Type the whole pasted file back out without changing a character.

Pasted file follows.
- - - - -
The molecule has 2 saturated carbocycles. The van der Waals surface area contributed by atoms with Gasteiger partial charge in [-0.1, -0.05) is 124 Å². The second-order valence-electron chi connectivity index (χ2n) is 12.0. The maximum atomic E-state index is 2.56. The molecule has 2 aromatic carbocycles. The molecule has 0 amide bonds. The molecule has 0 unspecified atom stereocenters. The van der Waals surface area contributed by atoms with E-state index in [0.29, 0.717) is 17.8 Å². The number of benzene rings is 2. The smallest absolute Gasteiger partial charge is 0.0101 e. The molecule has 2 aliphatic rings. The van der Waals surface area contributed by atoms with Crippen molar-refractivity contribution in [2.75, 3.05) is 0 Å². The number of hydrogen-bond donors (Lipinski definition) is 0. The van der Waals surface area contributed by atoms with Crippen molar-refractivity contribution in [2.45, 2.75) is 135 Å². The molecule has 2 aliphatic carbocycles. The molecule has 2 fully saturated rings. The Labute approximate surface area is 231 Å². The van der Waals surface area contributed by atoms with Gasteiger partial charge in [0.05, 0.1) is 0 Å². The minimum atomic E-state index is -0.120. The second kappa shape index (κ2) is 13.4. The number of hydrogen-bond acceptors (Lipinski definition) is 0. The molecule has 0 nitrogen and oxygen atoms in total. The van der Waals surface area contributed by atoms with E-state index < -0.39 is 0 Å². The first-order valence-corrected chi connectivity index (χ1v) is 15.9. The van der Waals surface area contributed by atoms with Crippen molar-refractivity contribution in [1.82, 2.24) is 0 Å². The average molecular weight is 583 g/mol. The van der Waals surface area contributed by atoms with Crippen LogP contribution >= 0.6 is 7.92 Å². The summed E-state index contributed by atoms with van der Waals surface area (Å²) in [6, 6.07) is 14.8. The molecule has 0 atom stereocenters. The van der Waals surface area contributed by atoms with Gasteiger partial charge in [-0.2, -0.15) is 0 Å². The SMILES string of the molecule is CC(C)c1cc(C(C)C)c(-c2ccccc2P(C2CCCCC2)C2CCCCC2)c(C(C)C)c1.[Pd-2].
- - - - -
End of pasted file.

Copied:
The molecule has 2 saturated carbocycles. The van der Waals surface area contributed by atoms with Gasteiger partial charge in [-0.1, -0.05) is 124 Å². The second-order valence-electron chi connectivity index (χ2n) is 12.0. The maximum atomic E-state index is 2.56. The molecule has 2 aromatic carbocycles. The molecule has 0 amide bonds. The molecule has 0 unspecified atom stereocenters. The van der Waals surface area contributed by atoms with E-state index in [0.29, 0.717) is 17.8 Å². The number of benzene rings is 2. The smallest absolute Gasteiger partial charge is 0.0101 e. The molecule has 2 aliphatic rings. The van der Waals surface area contributed by atoms with Crippen molar-refractivity contribution in [2.75, 3.05) is 0 Å². The number of hydrogen-bond donors (Lipinski definition) is 0. The van der Waals surface area contributed by atoms with Crippen molar-refractivity contribution in [2.45, 2.75) is 135 Å². The molecule has 2 aliphatic carbocycles. The molecule has 2 fully saturated rings. The Labute approximate surface area is 231 Å². The van der Waals surface area contributed by atoms with Gasteiger partial charge in [0.05, 0.1) is 0 Å². The minimum atomic E-state index is -0.120. The second kappa shape index (κ2) is 13.4. The number of hydrogen-bond acceptors (Lipinski definition) is 0. The molecule has 0 nitrogen and oxygen atoms in total. The van der Waals surface area contributed by atoms with E-state index < -0.39 is 0 Å². The first-order valence-corrected chi connectivity index (χ1v) is 15.9. The van der Waals surface area contributed by atoms with Crippen molar-refractivity contribution in [1.82, 2.24) is 0 Å². The average molecular weight is 583 g/mol. The van der Waals surface area contributed by atoms with Crippen LogP contribution >= 0.6 is 7.92 Å². The summed E-state index contributed by atoms with van der Waals surface area (Å²) in [6, 6.07) is 14.8. The molecule has 0 atom stereocenters. The van der Waals surface area contributed by atoms with Gasteiger partial charge in [-0.2, -0.15) is 0 Å². The SMILES string of the molecule is CC(C)c1cc(C(C)C)c(-c2ccccc2P(C2CCCCC2)C2CCCCC2)c(C(C)C)c1.[Pd-2].